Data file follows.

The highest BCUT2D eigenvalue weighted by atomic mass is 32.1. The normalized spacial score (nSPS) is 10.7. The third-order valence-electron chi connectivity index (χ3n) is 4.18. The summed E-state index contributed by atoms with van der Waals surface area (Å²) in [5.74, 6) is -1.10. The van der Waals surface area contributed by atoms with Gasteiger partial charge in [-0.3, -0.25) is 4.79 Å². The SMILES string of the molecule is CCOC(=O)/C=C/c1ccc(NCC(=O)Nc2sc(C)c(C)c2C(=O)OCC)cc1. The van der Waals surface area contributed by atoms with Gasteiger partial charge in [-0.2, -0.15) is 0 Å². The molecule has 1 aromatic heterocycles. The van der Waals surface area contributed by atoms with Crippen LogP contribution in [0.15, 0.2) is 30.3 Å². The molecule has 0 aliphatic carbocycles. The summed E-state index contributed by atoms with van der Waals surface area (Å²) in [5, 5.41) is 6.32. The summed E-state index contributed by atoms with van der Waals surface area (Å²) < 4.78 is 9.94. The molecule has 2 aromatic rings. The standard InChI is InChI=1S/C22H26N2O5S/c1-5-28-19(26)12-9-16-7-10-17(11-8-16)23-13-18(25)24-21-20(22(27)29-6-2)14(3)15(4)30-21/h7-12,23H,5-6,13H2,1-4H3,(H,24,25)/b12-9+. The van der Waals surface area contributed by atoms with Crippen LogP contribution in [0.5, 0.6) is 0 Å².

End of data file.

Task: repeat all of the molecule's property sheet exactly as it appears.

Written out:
The highest BCUT2D eigenvalue weighted by atomic mass is 32.1. The normalized spacial score (nSPS) is 10.7. The third-order valence-electron chi connectivity index (χ3n) is 4.18. The summed E-state index contributed by atoms with van der Waals surface area (Å²) in [5.74, 6) is -1.10. The van der Waals surface area contributed by atoms with Gasteiger partial charge in [-0.3, -0.25) is 4.79 Å². The SMILES string of the molecule is CCOC(=O)/C=C/c1ccc(NCC(=O)Nc2sc(C)c(C)c2C(=O)OCC)cc1. The van der Waals surface area contributed by atoms with Gasteiger partial charge in [-0.2, -0.15) is 0 Å². The molecule has 1 aromatic heterocycles. The van der Waals surface area contributed by atoms with Crippen LogP contribution in [0.15, 0.2) is 30.3 Å². The molecule has 0 aliphatic carbocycles. The summed E-state index contributed by atoms with van der Waals surface area (Å²) in [5, 5.41) is 6.32. The summed E-state index contributed by atoms with van der Waals surface area (Å²) < 4.78 is 9.94. The molecule has 2 aromatic rings. The standard InChI is InChI=1S/C22H26N2O5S/c1-5-28-19(26)12-9-16-7-10-17(11-8-16)23-13-18(25)24-21-20(22(27)29-6-2)14(3)15(4)30-21/h7-12,23H,5-6,13H2,1-4H3,(H,24,25)/b12-9+. The van der Waals surface area contributed by atoms with Crippen LogP contribution in [0.5, 0.6) is 0 Å².